Charles Darwin once wrote, “If it was not for sea-sickness, the whole world would be sailors.” Some of us are more susceptible to mal de mer than others. Apparently, Darwin was very prone to sea sickness. From my own experience, I am fairly lucky, falling somewhere about the middle of the misery spectrum — neither quite immune nor wholly incapacitated by sea sickness. In a few weeks, I will be setting off an a five day delivery trip on my new/old boat with a new crew, so I will be sure that we have all the standard anti-sea-sickness “remedies” — a stock of saltine crackers, apples, ginger-ale and, if need be, Bonine. Often the best defense against motion sickness is just keeping an eye on the horizon. I wonder, however, if I am being too old-school in my approach. Perhaps, we should consider anti-sea sickness googles and glasses.
Anti-sea sickness googles and glasses have been around for almost a decade, yet they haven’t seemed to have caught on. Part of the issue may be expense. The other consideration is that the most effective googles simply look funny.
Granny is dead. In August of last year, we posted Orca “Granny,” 105 Years Old, Still Swimming the Pacific about the oldest member of the ” J” pod of Puget Sound orcas, and also the known living orca. Sadly, in January, the whale dubbed J2 by researchers, but nicknamed “Granny,” was no longer seen swimming with her pod and is presumed to have died. Even orcas whales cannot live forever, but nevertheless, Granny’s passing may be a sign of a much greater problem for orcas, also known as killer whales, in the Pacific Northwest. Because of a decrease in wild salmon, the orcas may be starving. Alarmingly, a similar problem appears to be facing orcs in the Antarctic where a decrease in the seal population may be threatening orca survival.
A fascinating short video by the BBC. Apparently, the mobula rays which make the biggest slash when leaping from the ocean have the greatest chance of finding a mate. Often referred to as “devil rays”, “flying mobula” or simply “flying rays”, they grow to up to 17 ft from wing tip to wing tip and can weigh over a ton. They are capable of truly impressive belly flops.
As the spacecraft Cassini passed by Enceladus, it recorded the chemical contents of gas plumes from the icy surface near the south pole. The plumes were primarily composed of water erupting through cracks in the surface ice. They are believed to originate from hydro-thermal vents in the Enceladus seafloor. In the latest recordings, the spacecraft Cassini also found significant hydrogen in the mix. Hydrogen is an important component to provide the energy to support life. With the addition of hydrogen, Enceladus appears to have all the right chemical building blocks for life. “Now, Enceladus is high on the list in the solar system for showing habitable conditions,” said Hunter Waite, leader of the Cassini Ion and Neutral Mass Spectrometer team at the Southwest Research Institute in San Antonio and lead author of the Enceladus study, to CNN.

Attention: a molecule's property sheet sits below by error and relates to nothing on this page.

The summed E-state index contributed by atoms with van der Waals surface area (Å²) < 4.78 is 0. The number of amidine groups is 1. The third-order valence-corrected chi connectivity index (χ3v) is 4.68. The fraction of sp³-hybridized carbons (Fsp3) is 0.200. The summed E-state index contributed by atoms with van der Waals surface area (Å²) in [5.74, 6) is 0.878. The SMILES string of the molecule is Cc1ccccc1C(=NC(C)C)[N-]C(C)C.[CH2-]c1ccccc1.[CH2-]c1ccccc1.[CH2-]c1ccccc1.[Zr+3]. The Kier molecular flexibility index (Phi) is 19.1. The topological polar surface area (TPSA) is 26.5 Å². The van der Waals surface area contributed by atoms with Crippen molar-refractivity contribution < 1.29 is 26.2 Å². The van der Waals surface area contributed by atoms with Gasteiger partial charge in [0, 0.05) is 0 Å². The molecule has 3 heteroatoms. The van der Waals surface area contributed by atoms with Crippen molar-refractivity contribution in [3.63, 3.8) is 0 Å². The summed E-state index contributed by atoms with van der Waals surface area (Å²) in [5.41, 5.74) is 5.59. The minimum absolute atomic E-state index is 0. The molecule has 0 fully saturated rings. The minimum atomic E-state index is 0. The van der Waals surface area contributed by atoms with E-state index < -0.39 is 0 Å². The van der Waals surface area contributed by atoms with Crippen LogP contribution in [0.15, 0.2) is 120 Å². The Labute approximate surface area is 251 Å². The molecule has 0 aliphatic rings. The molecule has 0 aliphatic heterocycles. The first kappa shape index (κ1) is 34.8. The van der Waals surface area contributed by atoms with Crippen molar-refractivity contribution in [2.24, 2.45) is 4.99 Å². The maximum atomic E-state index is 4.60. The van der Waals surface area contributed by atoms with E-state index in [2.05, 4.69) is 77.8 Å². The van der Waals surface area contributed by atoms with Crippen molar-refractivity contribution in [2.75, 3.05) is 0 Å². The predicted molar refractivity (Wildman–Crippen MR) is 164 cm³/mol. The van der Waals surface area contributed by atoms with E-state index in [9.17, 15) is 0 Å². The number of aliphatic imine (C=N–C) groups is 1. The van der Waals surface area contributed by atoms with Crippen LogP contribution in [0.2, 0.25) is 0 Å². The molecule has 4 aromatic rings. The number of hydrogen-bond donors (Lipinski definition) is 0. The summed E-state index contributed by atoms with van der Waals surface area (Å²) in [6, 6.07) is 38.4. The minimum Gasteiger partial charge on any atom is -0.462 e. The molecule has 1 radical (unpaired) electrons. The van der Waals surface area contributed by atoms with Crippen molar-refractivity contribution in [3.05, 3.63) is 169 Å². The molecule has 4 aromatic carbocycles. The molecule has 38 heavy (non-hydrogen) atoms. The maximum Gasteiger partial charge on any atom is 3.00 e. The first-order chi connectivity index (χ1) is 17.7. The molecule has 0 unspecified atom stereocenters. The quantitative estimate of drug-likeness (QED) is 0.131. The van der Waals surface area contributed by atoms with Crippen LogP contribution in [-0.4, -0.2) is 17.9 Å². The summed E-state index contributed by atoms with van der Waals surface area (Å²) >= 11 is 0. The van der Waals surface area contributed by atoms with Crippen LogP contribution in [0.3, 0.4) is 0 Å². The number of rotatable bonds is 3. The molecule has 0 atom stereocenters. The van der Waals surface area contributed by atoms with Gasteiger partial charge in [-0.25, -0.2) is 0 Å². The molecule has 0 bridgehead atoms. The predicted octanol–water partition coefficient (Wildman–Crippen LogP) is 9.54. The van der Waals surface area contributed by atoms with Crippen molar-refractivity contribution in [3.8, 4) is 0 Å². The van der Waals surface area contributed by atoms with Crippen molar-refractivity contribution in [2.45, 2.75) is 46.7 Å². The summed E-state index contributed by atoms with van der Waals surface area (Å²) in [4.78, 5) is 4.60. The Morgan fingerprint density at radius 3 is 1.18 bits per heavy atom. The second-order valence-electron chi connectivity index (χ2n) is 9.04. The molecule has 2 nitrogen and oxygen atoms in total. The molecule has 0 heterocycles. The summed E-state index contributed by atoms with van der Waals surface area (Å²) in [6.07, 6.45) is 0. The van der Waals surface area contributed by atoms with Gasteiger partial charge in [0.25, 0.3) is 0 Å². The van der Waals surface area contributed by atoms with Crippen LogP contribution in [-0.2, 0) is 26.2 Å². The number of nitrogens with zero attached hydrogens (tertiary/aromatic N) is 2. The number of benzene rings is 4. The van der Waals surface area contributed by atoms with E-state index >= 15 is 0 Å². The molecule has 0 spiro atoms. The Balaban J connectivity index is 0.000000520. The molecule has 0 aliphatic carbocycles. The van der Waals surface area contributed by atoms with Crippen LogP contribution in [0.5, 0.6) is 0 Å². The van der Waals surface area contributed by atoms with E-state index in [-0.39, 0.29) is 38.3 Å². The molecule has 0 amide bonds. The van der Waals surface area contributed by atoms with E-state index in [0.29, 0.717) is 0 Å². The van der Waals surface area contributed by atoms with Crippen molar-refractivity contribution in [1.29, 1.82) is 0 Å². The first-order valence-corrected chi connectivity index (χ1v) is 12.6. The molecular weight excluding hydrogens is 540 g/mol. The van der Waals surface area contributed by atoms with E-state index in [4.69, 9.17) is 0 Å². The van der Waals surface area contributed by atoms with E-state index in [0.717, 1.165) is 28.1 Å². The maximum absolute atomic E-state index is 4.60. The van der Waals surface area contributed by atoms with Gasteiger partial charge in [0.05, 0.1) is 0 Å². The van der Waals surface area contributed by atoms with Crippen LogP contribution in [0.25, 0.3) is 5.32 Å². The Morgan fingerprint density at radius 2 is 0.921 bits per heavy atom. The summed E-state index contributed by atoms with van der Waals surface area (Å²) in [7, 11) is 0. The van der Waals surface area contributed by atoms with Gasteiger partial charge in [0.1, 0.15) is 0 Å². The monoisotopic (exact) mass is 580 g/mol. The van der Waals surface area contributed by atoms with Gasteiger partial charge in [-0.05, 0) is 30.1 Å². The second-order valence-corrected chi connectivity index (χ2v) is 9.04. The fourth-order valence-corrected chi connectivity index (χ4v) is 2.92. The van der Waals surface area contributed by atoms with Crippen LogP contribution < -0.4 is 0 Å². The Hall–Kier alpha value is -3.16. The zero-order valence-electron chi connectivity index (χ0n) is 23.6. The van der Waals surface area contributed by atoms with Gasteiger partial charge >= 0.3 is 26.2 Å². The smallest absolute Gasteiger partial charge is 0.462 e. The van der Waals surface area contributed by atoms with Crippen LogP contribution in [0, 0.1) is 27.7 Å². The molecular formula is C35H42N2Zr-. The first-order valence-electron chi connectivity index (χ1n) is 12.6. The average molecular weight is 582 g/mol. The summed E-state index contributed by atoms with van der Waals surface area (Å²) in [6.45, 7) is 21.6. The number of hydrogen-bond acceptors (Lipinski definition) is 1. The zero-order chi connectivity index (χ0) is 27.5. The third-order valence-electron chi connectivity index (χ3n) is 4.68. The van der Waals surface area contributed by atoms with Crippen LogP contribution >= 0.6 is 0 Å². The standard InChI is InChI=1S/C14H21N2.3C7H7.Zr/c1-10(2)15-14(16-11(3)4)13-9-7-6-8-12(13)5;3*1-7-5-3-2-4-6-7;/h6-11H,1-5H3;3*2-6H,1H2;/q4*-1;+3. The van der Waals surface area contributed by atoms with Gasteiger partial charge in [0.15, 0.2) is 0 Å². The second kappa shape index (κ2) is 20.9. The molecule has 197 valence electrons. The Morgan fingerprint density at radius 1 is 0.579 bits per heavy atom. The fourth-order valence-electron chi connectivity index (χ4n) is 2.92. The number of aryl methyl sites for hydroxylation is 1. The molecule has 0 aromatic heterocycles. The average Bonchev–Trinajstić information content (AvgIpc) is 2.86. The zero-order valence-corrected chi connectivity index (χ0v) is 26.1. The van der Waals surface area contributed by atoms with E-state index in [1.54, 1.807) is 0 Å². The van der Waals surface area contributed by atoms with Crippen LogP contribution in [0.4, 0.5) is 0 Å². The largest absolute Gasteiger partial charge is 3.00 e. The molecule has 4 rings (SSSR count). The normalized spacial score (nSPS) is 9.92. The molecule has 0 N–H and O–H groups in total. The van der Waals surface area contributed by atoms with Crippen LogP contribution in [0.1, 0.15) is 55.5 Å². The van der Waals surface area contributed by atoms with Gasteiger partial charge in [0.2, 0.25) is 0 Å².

Deep-sea mining has long been a controversial subject. For the last 50 years, proponents have called for the mining of silver, gold, copper, manganese, cobalt, and zinc from the seafloor, while environmentalists have argued that seabed mining should not be permitted because of the potential damage to deep-sea ecosystems. So far, no actual commercial mining has taken place although at least one project is scheduled to start in 2018. Recently a new discovery has, perhaps somewhat paradoxically, renewed interest in undersea mining in order to help produce green energy.
Tellurium is a rare metallic element, number 52 on the Periodic Table, which is a key component used in the fabrication of advanced solar panels. The BBC recently reported that British scientists exploring an underwater mountain in the Atlantic Ocean have discovered a treasure trove of rare minerals, including a particularly rich source of tellurium. The tellurium was reported to be in concentrations 50,000 times higher than in deposits on land. In addition to the tellurium, The rock samples also contained rare earth elements that are used in wind turbines and electronics.
Tamaroa may be best known for rescuing the crew of the yacht Satori, as well as the crew of a downed Air National Guard helicopter during the “Perfect Storm”, as described in Sebastian Junger’s book of the same name.
I am sure that I am not the only one who really does not like anti-fouling bottom paint. By definition, anti-fouling bottom paint is a biocide — it kills life — which is fine and dandy if that life is a barnacle. It is not great as I wonder how much dust is getting past my respirator as I prep the bottom of the boat between seasons. I recently learned about ultrasonic anti-fouling systems. I know that I am a bit late to the party as it has been around commercially for at least five or six years now, but it doesn’t seem to be widely accepted quite yet.